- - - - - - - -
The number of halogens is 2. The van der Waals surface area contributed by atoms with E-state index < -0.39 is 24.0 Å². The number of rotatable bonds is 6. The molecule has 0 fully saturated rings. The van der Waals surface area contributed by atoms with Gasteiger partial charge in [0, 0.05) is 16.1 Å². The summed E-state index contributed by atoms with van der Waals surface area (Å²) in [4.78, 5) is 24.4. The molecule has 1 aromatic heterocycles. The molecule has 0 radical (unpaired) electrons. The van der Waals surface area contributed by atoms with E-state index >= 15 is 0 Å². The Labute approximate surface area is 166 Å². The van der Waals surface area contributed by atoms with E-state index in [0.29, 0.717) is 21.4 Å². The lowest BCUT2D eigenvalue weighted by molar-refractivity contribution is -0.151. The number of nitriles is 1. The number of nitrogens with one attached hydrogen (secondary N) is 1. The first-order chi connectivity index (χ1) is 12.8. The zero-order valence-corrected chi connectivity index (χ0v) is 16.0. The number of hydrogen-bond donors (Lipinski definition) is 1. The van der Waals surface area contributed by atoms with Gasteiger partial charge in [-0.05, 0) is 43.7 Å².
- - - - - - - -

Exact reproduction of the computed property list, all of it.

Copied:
The number of halogens is 2. The van der Waals surface area contributed by atoms with E-state index < -0.39 is 24.0 Å². The number of rotatable bonds is 6. The molecule has 0 fully saturated rings. The van der Waals surface area contributed by atoms with Gasteiger partial charge in [0, 0.05) is 16.1 Å². The summed E-state index contributed by atoms with van der Waals surface area (Å²) in [4.78, 5) is 24.4. The molecule has 1 aromatic heterocycles. The molecule has 0 radical (unpaired) electrons. The van der Waals surface area contributed by atoms with E-state index >= 15 is 0 Å². The Labute approximate surface area is 166 Å². The van der Waals surface area contributed by atoms with E-state index in [0.29, 0.717) is 21.4 Å². The lowest BCUT2D eigenvalue weighted by molar-refractivity contribution is -0.151. The number of nitriles is 1. The number of nitrogens with one attached hydrogen (secondary N) is 1. The first-order chi connectivity index (χ1) is 12.8. The zero-order valence-corrected chi connectivity index (χ0v) is 16.0. The number of hydrogen-bond donors (Lipinski definition) is 1. The van der Waals surface area contributed by atoms with Gasteiger partial charge in [-0.05, 0) is 43.7 Å².